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MOVIE REVIEW

'Sunshine' warms with dark laughs

``Little Miss Sunshine" was this year's audience hit at the Sundance Film Festival, that arbiter of indie film coolness, and it floats into movie theaters today as a small-scale tonic after most of the summer's big bruisers have had their way with us. That said, can any film that stars Greg Kinnear and Steve Carell and that sticks to the time-honored rules of dysfunctional-family-road-trip movies really be called independent?

Only a fool would say yes, just as only a churl would be able to say no to this sunny, prefabricated charmer of a comedy.

Written by Michael Arndt and directed by Jonathan Dayton and Valerie Faris, ``Little Miss Sunshine" dabbles in such ``sensitive" subjects as homosexuality, suicide, child beauty pageants, drug abuse among the elderly, and Proust scholarship. It looks at the all-American obsession with winning and chortles darkly. You still come out of the movie wanting to give your family a hug.

You want to hug the Hoover family, anyway, which is surprising given how cranky and ill-fitting they seem at the start. They're middle - class suburbanites hanging on by split fingernails: dad Richard (Kinnear) is an unemployed motivational speaker desperately trying to turn his nine-step ``Refuse to Lose" program into a book deal and a national brand. Mom Sheryl (Toni Collette) is the breadwinner ready to relegate her patience and understanding to the back of the crisper drawer. Teenage son Dwayne (Paul Dano, from ``L.I.E.") is a sullen ghost who reads Nietzsche and has taken a vow of silence until he's old enough to escape to flight school.

The film's most sitcom-ready invention is Grandpa, a heroin-snorting scoundrel living with the family only because he was kicked out of Sunset Manor; if the character were played by anyone other than Alan Arkin, he'd be unbearable, but he is played by Arkin, so he's bluntly hilarious.

The Hoovers' twin poles of lightness and gloom are embodied by 7-year-old Olive (Abigail Breslin), lumpy yet eternally optimistic that she can win the Little Miss Sunshine beauty pageant, and Sheryl's brother Frank (Carell), a suicidal gay academic who sucks joy out of the air like a sponge. If his brother-in-law, Richard, is the sort of man who gets antsy at the mention of anything negative, Frank has come to accept total defeat as a welcome, even necessary development. The two cancel each other out deliciously.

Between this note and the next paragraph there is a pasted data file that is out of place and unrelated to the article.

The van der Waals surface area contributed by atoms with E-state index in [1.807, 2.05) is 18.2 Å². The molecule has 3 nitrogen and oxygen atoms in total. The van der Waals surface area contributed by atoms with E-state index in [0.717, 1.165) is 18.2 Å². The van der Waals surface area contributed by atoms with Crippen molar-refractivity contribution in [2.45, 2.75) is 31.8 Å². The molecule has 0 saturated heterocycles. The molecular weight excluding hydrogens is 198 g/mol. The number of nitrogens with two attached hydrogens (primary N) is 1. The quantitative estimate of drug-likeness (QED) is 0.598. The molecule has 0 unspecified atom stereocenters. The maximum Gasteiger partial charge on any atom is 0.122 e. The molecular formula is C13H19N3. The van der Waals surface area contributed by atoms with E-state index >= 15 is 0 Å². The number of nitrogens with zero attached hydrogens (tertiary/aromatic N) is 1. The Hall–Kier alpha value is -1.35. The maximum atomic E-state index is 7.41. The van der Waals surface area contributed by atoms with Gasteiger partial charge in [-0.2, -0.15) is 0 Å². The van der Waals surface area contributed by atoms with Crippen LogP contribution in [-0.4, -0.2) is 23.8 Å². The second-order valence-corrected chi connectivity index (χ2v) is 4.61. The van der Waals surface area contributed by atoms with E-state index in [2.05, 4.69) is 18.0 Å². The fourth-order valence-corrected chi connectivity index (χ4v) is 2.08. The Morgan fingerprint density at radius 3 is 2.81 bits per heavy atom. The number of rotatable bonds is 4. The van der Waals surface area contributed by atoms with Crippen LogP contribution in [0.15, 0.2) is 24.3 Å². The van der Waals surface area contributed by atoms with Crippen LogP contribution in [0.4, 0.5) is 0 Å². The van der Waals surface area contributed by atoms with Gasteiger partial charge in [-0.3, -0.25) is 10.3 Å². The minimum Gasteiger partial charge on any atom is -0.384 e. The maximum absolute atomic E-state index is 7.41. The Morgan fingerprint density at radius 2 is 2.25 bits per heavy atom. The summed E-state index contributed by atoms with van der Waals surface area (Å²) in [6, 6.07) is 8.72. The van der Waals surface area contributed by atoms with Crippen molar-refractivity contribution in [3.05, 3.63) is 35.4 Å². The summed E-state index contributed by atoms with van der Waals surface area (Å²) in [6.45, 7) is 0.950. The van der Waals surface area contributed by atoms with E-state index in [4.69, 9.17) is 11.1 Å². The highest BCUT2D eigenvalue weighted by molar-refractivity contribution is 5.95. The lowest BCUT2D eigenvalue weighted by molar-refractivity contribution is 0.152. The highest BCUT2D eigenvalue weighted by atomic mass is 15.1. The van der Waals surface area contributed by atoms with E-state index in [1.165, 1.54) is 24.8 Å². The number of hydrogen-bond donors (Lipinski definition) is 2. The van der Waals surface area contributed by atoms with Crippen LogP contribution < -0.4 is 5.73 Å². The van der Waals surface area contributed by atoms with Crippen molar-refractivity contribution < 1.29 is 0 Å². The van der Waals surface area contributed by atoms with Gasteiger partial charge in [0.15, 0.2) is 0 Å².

Still, how much studied wackiness can a moviegoer stand? ``Little Miss Sunshine" answers: a lot. When Olive unexpectedly gets a shot at the nationals -- the regional winner turned out to be using diet pills -- the clan piles en masse into a VW bus that itself is a rapturous parody of ruined middle-class hopes. The journey from New Mexico to California may be familiar from films ranging from ``National Lampoon's Vacation" to this year's ``RV," but the movie aims a little higher (if not as high as 1996's ``The Daytrippers," arguably the genre champ). Contrived as it is, ``Sunshine" has the edge to open small wounds and the grace to heal them.

I won't spoil the particulars -- suffice to say the litany of comic disasters is complete -- and, anyway, the pleasure is in the company the movie keeps. Of the cast, Kinnear is the most tedious, Colette -- the changeling of modern movies -- the most deep-souled, Breslin the most unsinkable, and Carell the most sublimely funny. This marks the comedian's step up into semi-dramatic roles, and he comes through; ironically, the one time ``40-Year-Old Virgin" seems the most genuine human being in this movie.

A word, too, in praise of Dano's Dwayne, who says more with muteness than most actors do with dialogue. Dano, 23, has the face of a dejected old lady whose feet are killing her, and he turns his silence into a devastating commentary on the idiocy of one's own family. Dwayne knows and isn't saying what the rest of his clan has to find out on their own: that trying to win will only make you a loser, and that being yourself is the only way out of the box.

``Little Miss Sunshine" finds its own way out of the box with a beauty pageant finale that cheerfully trashes everything such events hold dear. That's an awfully easy target, but you don't mind because by then the film has earned its fellow feeling. Maybe the filmmakers pull their punches because they're not interested in crafting a dark, uncompromising ``indie movie." Maybe this is the sort of mainstream entertainment -- with just enough nutrients to make it stick -- the big studios have forgotten how to make. At the very least, it's a situation comedy that rescues the very meaning of the phrase.

Ty Burr can be reached at tburr@globe.com.

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